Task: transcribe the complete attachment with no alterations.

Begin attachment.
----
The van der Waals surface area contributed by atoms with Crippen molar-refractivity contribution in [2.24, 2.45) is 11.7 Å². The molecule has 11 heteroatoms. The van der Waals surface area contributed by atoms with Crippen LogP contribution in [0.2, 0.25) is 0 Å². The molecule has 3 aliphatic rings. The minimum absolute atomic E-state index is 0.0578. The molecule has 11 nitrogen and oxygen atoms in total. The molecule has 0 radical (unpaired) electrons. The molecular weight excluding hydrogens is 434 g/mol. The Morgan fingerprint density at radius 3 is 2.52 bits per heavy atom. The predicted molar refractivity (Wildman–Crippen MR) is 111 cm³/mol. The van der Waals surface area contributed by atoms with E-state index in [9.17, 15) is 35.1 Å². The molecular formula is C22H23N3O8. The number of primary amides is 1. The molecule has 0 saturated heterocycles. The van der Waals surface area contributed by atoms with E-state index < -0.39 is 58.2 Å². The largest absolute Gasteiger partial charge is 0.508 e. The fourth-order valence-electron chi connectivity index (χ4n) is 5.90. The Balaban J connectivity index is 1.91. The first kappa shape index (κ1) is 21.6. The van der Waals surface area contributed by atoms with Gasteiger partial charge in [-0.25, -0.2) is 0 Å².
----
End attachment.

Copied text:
The van der Waals surface area contributed by atoms with Crippen molar-refractivity contribution in [2.24, 2.45) is 11.7 Å². The molecule has 11 heteroatoms. The van der Waals surface area contributed by atoms with Crippen LogP contribution in [0.2, 0.25) is 0 Å². The molecule has 3 aliphatic rings. The minimum absolute atomic E-state index is 0.0578. The molecule has 11 nitrogen and oxygen atoms in total. The molecule has 0 radical (unpaired) electrons. The molecular weight excluding hydrogens is 434 g/mol. The Morgan fingerprint density at radius 3 is 2.52 bits per heavy atom. The predicted molar refractivity (Wildman–Crippen MR) is 111 cm³/mol. The van der Waals surface area contributed by atoms with E-state index in [9.17, 15) is 35.1 Å². The molecular formula is C22H23N3O8. The number of primary amides is 1. The molecule has 0 saturated heterocycles. The van der Waals surface area contributed by atoms with E-state index < -0.39 is 58.2 Å². The largest absolute Gasteiger partial charge is 0.508 e. The fourth-order valence-electron chi connectivity index (χ4n) is 5.90. The Balaban J connectivity index is 1.91. The first kappa shape index (κ1) is 21.6. The van der Waals surface area contributed by atoms with Gasteiger partial charge in [-0.25, -0.2) is 0 Å².